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post #31 of 67 Old 07-23-2018, 04:52 PM
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Short answer, unlikely. Most amps don't work like that...
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post #32 of 67 Old 07-23-2018, 06:40 PM - Thread Starter
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Quote:
Originally Posted by audit13 View Post
Not a dumb question at all.

Which AVR? I think it really depends on the amplifier design.
any 9.2 AVR. Take the Yamaha RX-A2060 for example.

Family Room: Onkyo TX-NR 646 AVR, Polk Audio RtiA3 fronts, Polk Audio CSiA4 center, BIC America F12 sub, Polk Audio RC-65i rears
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post #33 of 67 Old 07-23-2018, 08:47 PM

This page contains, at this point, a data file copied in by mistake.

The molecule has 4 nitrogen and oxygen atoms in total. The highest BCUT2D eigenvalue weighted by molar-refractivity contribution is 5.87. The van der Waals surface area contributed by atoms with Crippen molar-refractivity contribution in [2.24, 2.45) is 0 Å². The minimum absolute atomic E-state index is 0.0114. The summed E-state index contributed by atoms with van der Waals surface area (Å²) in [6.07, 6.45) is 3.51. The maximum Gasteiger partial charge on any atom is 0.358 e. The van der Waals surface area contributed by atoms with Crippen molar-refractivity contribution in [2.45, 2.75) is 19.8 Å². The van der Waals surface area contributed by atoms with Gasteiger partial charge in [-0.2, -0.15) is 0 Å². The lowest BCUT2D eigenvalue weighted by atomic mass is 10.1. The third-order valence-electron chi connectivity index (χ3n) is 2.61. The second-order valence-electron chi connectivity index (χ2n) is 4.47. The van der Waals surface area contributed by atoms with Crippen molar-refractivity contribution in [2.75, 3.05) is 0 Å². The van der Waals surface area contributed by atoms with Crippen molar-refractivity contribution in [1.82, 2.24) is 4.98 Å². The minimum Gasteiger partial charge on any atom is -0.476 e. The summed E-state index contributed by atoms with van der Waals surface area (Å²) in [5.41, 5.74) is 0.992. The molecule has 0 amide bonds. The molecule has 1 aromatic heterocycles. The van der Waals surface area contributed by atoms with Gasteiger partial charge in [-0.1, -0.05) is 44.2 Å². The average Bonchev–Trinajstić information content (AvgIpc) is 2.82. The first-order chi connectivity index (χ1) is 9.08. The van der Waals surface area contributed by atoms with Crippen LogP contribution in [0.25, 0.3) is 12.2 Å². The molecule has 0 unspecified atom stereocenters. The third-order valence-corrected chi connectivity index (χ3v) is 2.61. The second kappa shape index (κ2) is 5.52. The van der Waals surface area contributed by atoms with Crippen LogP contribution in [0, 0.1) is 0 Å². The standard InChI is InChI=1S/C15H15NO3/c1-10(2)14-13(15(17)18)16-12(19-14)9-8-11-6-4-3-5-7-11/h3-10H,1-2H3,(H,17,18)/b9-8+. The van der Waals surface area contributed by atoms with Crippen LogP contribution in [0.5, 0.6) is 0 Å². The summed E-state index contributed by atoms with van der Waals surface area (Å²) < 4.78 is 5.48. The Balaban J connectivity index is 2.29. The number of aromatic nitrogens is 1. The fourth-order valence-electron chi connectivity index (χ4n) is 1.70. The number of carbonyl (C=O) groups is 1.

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Originally Posted by tRidiot View Post
Short answer, unlikely. Most amps don't work like that...

You might want to read the specs of a few AVRs and amplifiers before you post with that info. The FTC specs that every AVR and amp is with "two channels driven". I haven't seen an honest power spec since Harman Kardon decided to quit listing power specs with "All Channels Driven". That was maybe 10 years ago.



Pick any AVR you want, then look at the power specs. If what you say is true then there is no way dynamic power (a dubious spec IMO) can hit somewhere around 2x more than in stereo mode. Dynamic power is with a single speaker load, usually a resistor bank. Each amp channel share the same power source. So, yes they can do that.